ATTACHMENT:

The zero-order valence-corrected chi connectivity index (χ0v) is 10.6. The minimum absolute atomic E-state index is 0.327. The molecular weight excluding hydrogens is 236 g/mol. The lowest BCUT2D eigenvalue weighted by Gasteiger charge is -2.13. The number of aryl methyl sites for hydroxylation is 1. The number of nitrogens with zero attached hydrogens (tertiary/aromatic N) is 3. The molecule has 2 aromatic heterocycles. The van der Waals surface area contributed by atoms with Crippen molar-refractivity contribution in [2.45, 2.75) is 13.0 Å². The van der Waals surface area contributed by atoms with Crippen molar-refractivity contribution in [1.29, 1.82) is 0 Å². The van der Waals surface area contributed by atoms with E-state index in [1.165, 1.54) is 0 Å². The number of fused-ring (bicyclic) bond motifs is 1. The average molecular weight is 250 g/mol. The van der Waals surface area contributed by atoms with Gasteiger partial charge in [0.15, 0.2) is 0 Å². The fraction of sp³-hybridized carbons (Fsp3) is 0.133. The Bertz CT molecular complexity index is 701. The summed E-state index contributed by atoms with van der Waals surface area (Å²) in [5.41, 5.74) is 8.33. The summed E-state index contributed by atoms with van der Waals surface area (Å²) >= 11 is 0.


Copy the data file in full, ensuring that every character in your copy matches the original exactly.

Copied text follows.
The zero-order valence-corrected chi connectivity index (χ0v) is 10.6. The minimum absolute atomic E-state index is 0.327. The molecular weight excluding hydrogens is 236 g/mol. The lowest BCUT2D eigenvalue weighted by Gasteiger charge is -2.13. The number of aryl methyl sites for hydroxylation is 1. The number of nitrogens with zero attached hydrogens (tertiary/aromatic N) is 3. The molecule has 2 aromatic heterocycles. The van der Waals surface area contributed by atoms with Crippen molar-refractivity contribution in [2.45, 2.75) is 13.0 Å². The van der Waals surface area contributed by atoms with Crippen molar-refractivity contribution in [1.29, 1.82) is 0 Å². The van der Waals surface area contributed by atoms with E-state index in [1.165, 1.54) is 0 Å². The number of fused-ring (bicyclic) bond motifs is 1. The average molecular weight is 250 g/mol. The van der Waals surface area contributed by atoms with Gasteiger partial charge in [0.15, 0.2) is 0 Å². The fraction of sp³-hybridized carbons (Fsp3) is 0.133. The Bertz CT molecular complexity index is 701. The summed E-state index contributed by atoms with van der Waals surface area (Å²) in [5.41, 5.74) is 8.33. The summed E-state index contributed by atoms with van der Waals surface area (Å²) >= 11 is 0.